Abstract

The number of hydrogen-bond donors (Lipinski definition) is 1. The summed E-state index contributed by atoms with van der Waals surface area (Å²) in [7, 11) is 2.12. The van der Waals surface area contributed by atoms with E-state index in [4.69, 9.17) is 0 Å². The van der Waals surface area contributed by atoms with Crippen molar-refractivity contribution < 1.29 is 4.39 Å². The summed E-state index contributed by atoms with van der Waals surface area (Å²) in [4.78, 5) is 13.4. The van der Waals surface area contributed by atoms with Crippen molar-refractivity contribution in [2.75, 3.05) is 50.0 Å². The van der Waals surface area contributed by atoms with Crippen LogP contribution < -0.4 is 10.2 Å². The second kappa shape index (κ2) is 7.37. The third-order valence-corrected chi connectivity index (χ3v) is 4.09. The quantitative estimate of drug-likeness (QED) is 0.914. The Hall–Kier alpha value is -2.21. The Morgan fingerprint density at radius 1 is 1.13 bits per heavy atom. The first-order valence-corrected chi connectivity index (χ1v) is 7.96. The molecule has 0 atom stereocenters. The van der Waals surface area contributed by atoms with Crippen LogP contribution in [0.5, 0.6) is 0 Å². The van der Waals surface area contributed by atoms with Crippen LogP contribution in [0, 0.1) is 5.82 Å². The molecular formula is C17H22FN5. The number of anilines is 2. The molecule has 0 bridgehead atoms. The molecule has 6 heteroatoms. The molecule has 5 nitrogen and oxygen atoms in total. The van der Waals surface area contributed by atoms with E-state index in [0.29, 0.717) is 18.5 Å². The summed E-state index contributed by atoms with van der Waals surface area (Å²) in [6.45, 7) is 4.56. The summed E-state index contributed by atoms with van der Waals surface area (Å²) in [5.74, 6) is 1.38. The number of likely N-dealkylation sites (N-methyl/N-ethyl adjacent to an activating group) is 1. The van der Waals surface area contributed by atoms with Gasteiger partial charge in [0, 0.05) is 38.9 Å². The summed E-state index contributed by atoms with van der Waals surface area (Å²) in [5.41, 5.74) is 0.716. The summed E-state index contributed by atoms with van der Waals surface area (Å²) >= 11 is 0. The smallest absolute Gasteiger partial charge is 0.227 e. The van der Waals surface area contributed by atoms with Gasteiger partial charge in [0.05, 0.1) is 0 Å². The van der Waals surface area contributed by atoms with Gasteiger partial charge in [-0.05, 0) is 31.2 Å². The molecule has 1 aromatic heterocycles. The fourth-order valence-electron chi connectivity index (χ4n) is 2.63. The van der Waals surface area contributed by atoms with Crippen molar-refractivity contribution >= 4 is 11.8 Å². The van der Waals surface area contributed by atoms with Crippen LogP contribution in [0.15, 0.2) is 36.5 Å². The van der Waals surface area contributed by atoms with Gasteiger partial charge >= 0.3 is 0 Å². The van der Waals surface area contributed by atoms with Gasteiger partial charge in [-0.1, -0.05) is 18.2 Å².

Four general circulation models, forced by mean annual insolation and having an energy balance ocean, have been run for pole-to-pole continents: (1) low relief, 750 m average elevation; (2) high plateau, 1500 m average elevation; (3) mostly low, 750 m, but with 3 km mountains on the west, and (4) mostly low, 750 m, but with 3 km mountains on the east. The high plateau continent emphasizes the contrast between high and low pressure systems. Marginal mountains on either coast enhance moisture transport from the west to the continental interior, but mountains on the east eliminate the tropical wet belt and produce the most arid scenario. In none of the experiments do zonal climate boundaries trend steeply equatorward from east to west. All of the models produce more arid continental conditions than exist today.

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